State v. Gladden

Annotate this Case

144 N.W.2d 779 (1966)

STATE of Minnesota, Respondent, v. LeRoy GLADDEN, Appellant.

No. 39892.

Supreme Court of Minnesota.

August 12, 1966.

Rehearing Denied September 28, 1966.

*780 Hall, Smith, Hedlund, Juster, Forsberg & Feikema, Minneapolis, for appellant.

Keith M. Stidd, City Atty., Sherman Bergstein, Asst. City Atty., Minneapolis, for respondent.

OPINION

FRANK T. GALLAGHER, C.

This is an appeal from a judgment of the municipal court of Minneapolis entered on March 24, 1965, convicting the defendant, LeRoy Gladden, of driving while under the influence of alcoholic beverage in violation of Minneapolis Code of Ordinances, § 403.030.

On the evening of March 10, 1964, defendant was arrested by police officers who had observed him travel for about 8 to 10 blocks on 28th Street in Minneapolis. He was taken into custody by the officers and lodged in the city jail on two tab charges one charging him with careless driving and the other with driving while under the influence of alcoholic beverage. He was subsequently admitted to bail that night.

The next day he appeared in said court without counsel and entered pleas of not guilty to the charges. On March 16, he again appeared before the court with counsel and requested a jury trial on each charge and asked that a formal complaint be issued before the matter was called for trial.

Two formal complaints were issued. On March 26, he again appeared before the court at which time the tab charges were dropped and he was arraigned on a complaint filed March 25, 1964, charging him with careless driving pursuant to Minneapolis Code of Ordinances, § 403.010. The record indicates that defendant's counsel asked the clerk of court to read the careless driving complaint first. The defendant pled guilty to that charge and his counsel moved for sentencing. At this point, the prosecution objected to the motion and moved the court to delay sentence until such time as the charge of driving "under the influence of an alcoholic beverage" was disposed of. The state moved that the defendant be arraigned on the second complaint charging driving under the influence. A special appearance was permitted by the court as to that charge. Counsel for the defendant asserted at that time that Minn. St. 609.035 was applicable in that the defendant had, by his plea of guilty to the charge of careless driving, been convicted of an offense arising out of his conduct *781 occurring at the time and place alleged in the complaint, and that to continue to prosecute him would constitute a violation of §§ 609.035 and 609.04. On December 2, 1964, the court ruled that § 609.035 was inapplicable in the state of the record at that time. The court then ordered the defendant to stand trial for driving while under the influence of an alcoholic beverage. He was tried before a jury as charged and was subsequently found guilty. Thereupon he was sentenced on each charge to pay a fine of $100 or serve a term of 20 days.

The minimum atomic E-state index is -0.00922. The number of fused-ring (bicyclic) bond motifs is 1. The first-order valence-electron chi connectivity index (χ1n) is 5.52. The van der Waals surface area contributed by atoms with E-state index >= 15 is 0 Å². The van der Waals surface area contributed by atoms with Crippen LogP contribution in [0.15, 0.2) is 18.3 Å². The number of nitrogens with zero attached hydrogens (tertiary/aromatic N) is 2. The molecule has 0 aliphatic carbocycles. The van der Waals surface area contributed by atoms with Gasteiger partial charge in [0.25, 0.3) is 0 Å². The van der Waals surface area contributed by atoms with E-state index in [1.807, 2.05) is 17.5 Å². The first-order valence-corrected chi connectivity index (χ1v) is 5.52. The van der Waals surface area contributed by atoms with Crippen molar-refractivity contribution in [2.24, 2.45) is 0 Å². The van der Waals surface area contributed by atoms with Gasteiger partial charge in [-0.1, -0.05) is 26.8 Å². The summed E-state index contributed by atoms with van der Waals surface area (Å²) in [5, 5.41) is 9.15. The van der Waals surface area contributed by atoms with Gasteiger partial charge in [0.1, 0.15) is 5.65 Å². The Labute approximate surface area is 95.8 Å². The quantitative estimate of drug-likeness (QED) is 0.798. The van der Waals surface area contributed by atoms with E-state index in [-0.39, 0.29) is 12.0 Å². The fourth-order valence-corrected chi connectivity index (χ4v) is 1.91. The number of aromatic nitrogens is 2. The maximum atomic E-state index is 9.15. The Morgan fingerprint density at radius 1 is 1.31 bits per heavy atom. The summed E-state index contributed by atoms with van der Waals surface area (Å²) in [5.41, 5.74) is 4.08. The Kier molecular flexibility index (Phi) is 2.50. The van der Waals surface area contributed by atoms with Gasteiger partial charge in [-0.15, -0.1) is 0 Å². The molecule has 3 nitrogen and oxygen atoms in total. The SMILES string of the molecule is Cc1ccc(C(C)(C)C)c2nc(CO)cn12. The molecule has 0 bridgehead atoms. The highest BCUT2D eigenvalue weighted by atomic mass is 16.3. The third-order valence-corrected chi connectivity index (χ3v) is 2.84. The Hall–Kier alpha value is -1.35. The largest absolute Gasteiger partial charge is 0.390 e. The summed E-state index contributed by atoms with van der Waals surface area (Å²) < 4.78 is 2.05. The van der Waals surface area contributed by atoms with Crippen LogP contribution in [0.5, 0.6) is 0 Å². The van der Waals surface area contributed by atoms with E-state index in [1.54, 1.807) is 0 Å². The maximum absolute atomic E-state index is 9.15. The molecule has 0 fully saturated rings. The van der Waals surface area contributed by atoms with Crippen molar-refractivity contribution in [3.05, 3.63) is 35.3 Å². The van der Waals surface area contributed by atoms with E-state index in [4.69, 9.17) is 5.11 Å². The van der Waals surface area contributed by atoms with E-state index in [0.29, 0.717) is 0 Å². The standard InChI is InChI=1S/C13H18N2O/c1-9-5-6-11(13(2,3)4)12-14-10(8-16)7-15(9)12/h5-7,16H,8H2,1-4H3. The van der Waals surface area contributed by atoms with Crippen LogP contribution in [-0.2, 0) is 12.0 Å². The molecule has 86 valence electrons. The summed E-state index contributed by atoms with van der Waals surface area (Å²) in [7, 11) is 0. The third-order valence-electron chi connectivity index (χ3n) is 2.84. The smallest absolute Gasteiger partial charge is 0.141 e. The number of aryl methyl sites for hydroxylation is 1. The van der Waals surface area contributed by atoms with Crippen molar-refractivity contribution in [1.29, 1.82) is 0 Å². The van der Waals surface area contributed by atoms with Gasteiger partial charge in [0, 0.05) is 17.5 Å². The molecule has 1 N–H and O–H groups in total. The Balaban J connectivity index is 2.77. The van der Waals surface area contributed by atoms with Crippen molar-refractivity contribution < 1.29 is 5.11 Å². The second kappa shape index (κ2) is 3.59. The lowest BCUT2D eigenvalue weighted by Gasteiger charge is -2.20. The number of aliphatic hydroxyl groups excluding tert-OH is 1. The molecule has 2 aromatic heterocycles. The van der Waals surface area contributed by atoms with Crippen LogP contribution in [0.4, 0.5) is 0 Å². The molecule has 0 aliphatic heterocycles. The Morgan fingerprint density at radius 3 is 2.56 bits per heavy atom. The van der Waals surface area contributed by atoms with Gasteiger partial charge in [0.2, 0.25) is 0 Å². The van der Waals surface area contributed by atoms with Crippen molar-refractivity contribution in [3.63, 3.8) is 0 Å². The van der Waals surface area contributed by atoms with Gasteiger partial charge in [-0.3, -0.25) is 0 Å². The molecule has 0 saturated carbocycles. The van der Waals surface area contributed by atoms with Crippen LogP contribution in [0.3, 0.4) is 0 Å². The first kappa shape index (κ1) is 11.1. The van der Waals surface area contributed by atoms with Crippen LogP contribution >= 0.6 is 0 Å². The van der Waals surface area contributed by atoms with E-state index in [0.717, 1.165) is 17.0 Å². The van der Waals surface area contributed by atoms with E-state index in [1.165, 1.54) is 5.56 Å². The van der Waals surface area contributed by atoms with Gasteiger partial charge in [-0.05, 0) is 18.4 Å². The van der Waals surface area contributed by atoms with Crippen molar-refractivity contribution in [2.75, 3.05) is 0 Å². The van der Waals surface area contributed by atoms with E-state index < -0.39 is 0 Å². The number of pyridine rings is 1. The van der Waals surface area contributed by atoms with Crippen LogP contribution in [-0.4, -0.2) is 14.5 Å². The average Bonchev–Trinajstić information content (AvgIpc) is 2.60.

It appears to us that the pertinent legal issues here are these: (1) Does Minn. St. 609.035 apply to prosecution and punishment for violation of a municipal traffic ordinance? (2) Does § 609.035 prohibit double prosecution and punishment of a person for careless driving and driving while under the influence of alcoholic beverage where the conduct complained of occurred during the same period of time, at the same place, and as a result of the same error of judgment? (3) Has defendant waived his right to object to his conviction of driving while under the influence of alcoholic beverage?